For the love of the beautiful game
As Africa’s moment of pride, the FIFA World Cup 2010 starting in South Africa today, is here, it is only befitting that we find one of our own long-serving and respected administrators to chat about the beautiful game. Though Botswana not only failed to make it to the most prestigious stage but also failed to get into the excitement of hosting any of the participating World Cup countries, the servant of the game is still coaching the coaches and stuck in the drawing board reshaping the future of Botswana football.
The lightly built yet big in reputation, Phillimon Makhwengwe knows the ins and outs of Botswana football. Always in the background, Makhwengwe has seen the many executives and administrations of the Botswana Football Association come and go.
He has been a player, coach, agent, manager and administrator. He is undoubtedly an assert to Botswana. Recently he has also been promoted at BFA to an influential post of coach educator. On the eve of South Africa 2010, MONNAKGOTLA MOJAKI had a sit down with the Doctor Phil of football.
Tell us about Phillimon. When you started playing football, where and how it was?
Like any other African child, I started my football in the dusty areas of my home village in Mahalapye. We used to kick the ball barefooted. I played at school and in the streets with the same commitment. I was a very passionate young athlete, with self-respect and honour. Later I played for Mahalapye Hotspurs, GNT, Queens Park Rangers, Tafic, Mahalapye Prisons, Grinaker Wanderers in South Africa, and Police X1, which I also co-coached. I also once trained in Zimbabwe with Zimbabwe Saints and Highlanders.
Looks like it has been a long journey as a coach and player, has it been worth it?
To be honest it was worth it and this has always been my passion. I believe I have been saved to serve football. Football has exerted a beneficial influence upon my life during my childhood and it has actually moulded me into a better human being. As a professional there were thrills, honour, enthusiasm, passion, hope, patience and faith. This is a big sport and there have been confrontations with this and that on the way. I can say I achieved more and failed less. As a player I have mixed feelings but as a coach I won championships and I have coached in all levels as well as travelled to a lot of countries, though mostly on self-sponsored initiatives – just for the love and passion of the game.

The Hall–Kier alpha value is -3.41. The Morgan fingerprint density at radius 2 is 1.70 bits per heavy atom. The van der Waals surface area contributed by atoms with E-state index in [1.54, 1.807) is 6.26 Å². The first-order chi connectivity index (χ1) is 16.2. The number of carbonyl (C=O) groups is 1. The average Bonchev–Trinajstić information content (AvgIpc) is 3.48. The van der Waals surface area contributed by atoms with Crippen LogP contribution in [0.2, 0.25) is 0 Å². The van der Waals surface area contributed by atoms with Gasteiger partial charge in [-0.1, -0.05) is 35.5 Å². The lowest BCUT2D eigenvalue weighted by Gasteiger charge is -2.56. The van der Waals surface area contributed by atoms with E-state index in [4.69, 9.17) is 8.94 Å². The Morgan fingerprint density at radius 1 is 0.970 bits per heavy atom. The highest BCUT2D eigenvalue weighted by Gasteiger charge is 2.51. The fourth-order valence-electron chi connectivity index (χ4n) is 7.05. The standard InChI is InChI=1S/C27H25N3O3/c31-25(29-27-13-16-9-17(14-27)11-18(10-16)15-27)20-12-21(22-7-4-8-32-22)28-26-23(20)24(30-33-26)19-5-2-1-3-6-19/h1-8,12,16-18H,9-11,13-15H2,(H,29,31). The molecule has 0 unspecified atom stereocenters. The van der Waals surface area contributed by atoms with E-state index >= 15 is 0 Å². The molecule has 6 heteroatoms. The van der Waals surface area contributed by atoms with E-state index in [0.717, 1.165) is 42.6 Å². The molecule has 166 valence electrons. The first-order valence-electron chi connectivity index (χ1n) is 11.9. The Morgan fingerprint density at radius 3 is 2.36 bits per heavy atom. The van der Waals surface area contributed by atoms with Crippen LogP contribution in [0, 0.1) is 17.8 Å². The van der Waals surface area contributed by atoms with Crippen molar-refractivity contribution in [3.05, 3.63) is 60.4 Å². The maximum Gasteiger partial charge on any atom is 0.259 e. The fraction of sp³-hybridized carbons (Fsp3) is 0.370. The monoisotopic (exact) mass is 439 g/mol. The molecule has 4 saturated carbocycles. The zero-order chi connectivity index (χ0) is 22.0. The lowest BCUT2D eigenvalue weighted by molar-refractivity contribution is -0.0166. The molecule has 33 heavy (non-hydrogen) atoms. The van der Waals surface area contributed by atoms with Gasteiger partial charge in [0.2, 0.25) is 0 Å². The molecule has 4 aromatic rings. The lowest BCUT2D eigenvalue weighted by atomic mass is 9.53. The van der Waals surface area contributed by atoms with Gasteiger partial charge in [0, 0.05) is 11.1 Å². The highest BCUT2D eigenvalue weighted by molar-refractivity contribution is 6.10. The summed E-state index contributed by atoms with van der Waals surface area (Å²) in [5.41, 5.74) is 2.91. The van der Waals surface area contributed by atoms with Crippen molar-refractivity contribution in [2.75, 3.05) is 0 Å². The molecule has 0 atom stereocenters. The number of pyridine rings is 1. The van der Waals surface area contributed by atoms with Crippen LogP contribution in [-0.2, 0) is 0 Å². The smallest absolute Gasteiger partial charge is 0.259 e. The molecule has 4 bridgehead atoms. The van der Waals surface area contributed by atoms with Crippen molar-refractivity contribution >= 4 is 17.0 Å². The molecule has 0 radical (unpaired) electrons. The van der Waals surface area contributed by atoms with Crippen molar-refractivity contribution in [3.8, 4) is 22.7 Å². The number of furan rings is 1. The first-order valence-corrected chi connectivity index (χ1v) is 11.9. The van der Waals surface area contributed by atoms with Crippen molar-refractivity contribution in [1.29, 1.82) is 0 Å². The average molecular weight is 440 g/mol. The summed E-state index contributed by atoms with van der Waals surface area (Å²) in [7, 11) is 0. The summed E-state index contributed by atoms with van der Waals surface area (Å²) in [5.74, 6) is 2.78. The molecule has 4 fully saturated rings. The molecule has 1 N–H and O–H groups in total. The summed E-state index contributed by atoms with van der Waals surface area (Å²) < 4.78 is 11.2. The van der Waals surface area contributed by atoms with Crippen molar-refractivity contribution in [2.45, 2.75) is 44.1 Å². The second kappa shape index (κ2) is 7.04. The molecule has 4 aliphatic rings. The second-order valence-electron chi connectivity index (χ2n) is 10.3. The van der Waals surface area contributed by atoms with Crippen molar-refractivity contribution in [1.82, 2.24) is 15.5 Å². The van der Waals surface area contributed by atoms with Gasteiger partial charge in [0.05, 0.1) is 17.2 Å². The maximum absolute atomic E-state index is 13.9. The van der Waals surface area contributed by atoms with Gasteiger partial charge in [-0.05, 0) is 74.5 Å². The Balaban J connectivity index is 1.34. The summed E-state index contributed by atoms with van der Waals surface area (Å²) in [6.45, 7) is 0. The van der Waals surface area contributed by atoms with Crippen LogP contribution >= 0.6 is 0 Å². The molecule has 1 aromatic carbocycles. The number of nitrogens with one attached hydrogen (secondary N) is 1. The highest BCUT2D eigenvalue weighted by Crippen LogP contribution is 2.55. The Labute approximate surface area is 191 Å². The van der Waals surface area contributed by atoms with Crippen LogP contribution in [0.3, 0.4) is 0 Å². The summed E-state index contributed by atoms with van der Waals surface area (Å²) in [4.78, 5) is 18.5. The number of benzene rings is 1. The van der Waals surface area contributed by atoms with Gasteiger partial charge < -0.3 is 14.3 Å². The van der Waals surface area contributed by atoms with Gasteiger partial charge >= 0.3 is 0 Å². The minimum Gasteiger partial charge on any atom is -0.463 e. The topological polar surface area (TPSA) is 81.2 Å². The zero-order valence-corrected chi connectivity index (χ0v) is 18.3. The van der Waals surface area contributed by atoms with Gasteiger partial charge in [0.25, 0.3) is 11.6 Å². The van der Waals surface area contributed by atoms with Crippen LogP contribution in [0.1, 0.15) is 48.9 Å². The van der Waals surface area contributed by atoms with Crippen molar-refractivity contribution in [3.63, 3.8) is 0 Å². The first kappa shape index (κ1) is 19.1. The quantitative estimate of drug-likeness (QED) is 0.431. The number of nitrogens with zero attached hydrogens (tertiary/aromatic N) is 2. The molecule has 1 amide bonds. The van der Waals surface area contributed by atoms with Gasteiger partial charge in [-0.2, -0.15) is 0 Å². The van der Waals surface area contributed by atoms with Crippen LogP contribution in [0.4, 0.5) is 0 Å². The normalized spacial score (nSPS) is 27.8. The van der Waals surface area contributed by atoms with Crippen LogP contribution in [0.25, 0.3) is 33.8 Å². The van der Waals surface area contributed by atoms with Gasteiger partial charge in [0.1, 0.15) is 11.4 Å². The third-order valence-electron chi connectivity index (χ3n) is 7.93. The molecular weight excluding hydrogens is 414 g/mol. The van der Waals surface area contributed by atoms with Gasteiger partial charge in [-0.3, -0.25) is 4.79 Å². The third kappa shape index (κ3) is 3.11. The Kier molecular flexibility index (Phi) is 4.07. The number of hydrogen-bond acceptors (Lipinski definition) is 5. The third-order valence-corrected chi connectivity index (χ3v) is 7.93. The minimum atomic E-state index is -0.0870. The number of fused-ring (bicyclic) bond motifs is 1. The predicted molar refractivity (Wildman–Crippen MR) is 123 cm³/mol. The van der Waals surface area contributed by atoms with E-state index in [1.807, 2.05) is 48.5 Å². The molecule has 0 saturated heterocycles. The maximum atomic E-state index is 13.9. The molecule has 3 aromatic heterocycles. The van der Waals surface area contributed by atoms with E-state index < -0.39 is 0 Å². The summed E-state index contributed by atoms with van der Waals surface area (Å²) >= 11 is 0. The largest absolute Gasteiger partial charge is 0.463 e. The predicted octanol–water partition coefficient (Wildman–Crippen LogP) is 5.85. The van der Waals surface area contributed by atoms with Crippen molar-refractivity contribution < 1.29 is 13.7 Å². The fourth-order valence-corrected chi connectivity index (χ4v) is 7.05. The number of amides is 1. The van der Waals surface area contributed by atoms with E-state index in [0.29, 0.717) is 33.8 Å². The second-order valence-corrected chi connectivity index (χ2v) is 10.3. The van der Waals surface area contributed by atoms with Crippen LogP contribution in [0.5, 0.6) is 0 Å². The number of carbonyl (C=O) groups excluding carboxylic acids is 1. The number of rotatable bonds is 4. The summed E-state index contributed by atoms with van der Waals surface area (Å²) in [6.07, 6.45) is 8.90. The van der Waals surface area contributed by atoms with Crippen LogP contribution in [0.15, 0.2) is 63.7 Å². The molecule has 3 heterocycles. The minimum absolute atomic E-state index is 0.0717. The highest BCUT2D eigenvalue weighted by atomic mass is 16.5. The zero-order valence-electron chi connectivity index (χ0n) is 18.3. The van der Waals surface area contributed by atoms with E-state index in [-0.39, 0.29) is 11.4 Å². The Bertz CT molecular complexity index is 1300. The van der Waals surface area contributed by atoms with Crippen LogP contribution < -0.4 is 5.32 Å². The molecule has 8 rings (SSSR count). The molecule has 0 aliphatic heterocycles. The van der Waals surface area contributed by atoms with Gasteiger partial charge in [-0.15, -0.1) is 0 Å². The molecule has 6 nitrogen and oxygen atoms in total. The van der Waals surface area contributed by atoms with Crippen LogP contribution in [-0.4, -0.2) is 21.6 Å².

You were once a policeman. Why did you quit and does that in anyway help you in your career today?
Oh yes I was once a cop. I found the job as a secret operative a movie-like fun. I enjoyed being a ‘super cop’ and there was no noise about what we did like nowadays. Now there is a lot of misconception about certain agents. I am, however, still protective of my former organisation and its sister organs, this is somehow because I still have parents somewhere at the government enclave and Mogoditshane.
I quite because policing was my career and football my profession. I assumed my rightful place. When I left the police I worked at the bank and there was fear that I was a secret agent.
Some may say we are failing in the coaching side of things. Where are all the coaches you had been producing?
Coaches are in abundance and most of them are busy at development level. Of course, it is correct to say effective coaches are limited. Some come for training because they are handpicked at their respective schools or by clubs. Some are genuine coaches because it is not easy, it demands a lot of work and dedication. Coaching is not a bed of roses or a gateway to popularity. Non-adaptors backslide and end up hanging their certificates on the walls. But certificates without medals are not complete; it makes visitors wonder whether you are a coach or couch. We, however, try to retain our coaches by bringing external coach educators to breath more life into them.
With all these development programmes, why are the local coaches therefore not dominating the local football scene? Where are they?
They are there and plenty, they are engaged with clubs around the country. People can’t see them because they are not with the popular clubs. The big clubs go with the foreign coaches, it happens all over the world. How many local coaches have won the league in England? They occupy positions in first divisions and development levels. But I believe that local coaches need to create a more positive image for themselves. It is all about maturing.